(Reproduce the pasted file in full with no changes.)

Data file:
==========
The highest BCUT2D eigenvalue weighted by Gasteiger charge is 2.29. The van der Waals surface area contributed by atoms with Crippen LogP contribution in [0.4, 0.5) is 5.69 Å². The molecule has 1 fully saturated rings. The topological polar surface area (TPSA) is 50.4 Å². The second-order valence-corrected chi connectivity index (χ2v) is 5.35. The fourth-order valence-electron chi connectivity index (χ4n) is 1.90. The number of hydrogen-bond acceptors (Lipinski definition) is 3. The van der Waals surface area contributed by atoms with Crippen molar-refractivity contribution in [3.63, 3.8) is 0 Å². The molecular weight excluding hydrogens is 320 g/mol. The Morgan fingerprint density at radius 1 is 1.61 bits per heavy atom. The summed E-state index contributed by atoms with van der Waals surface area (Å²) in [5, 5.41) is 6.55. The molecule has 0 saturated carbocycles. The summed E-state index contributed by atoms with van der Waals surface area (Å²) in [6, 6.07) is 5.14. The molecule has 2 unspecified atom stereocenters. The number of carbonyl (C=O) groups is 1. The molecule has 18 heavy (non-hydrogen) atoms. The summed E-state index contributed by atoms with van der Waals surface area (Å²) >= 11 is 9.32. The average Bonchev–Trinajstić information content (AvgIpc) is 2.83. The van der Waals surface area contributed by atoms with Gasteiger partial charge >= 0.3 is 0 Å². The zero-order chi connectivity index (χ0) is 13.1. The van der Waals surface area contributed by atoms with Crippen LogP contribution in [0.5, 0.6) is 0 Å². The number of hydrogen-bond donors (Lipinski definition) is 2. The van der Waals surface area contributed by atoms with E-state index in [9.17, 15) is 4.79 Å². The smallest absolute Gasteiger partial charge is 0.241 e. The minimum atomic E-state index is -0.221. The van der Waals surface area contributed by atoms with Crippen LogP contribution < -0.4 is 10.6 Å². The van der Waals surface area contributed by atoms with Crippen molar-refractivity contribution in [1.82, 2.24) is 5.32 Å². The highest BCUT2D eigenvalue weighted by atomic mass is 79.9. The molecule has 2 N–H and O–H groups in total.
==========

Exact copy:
The highest BCUT2D eigenvalue weighted by Gasteiger charge is 2.29. The van der Waals surface area contributed by atoms with Crippen LogP contribution in [0.4, 0.5) is 5.69 Å². The molecule has 1 fully saturated rings. The topological polar surface area (TPSA) is 50.4 Å². The second-order valence-corrected chi connectivity index (χ2v) is 5.35. The fourth-order valence-electron chi connectivity index (χ4n) is 1.90. The number of hydrogen-bond acceptors (Lipinski definition) is 3. The van der Waals surface area contributed by atoms with Crippen molar-refractivity contribution in [3.63, 3.8) is 0 Å². The molecular weight excluding hydrogens is 320 g/mol. The Morgan fingerprint density at radius 1 is 1.61 bits per heavy atom. The summed E-state index contributed by atoms with van der Waals surface area (Å²) in [5, 5.41) is 6.55. The molecule has 0 saturated carbocycles. The summed E-state index contributed by atoms with van der Waals surface area (Å²) in [6, 6.07) is 5.14. The molecule has 2 unspecified atom stereocenters. The number of carbonyl (C=O) groups is 1. The molecule has 18 heavy (non-hydrogen) atoms. The summed E-state index contributed by atoms with van der Waals surface area (Å²) >= 11 is 9.32. The average Bonchev–Trinajstić information content (AvgIpc) is 2.83. The van der Waals surface area contributed by atoms with Gasteiger partial charge >= 0.3 is 0 Å². The zero-order chi connectivity index (χ0) is 13.1. The van der Waals surface area contributed by atoms with Crippen LogP contribution in [0.5, 0.6) is 0 Å². The number of hydrogen-bond donors (Lipinski definition) is 2. The van der Waals surface area contributed by atoms with E-state index in [9.17, 15) is 4.79 Å². The smallest absolute Gasteiger partial charge is 0.241 e. The minimum atomic E-state index is -0.221. The van der Waals surface area contributed by atoms with Crippen LogP contribution < -0.4 is 10.6 Å². The van der Waals surface area contributed by atoms with Crippen molar-refractivity contribution in [1.82, 2.24) is 5.32 Å². The highest BCUT2D eigenvalue weighted by atomic mass is 79.9. The molecule has 2 N–H and O–H groups in total.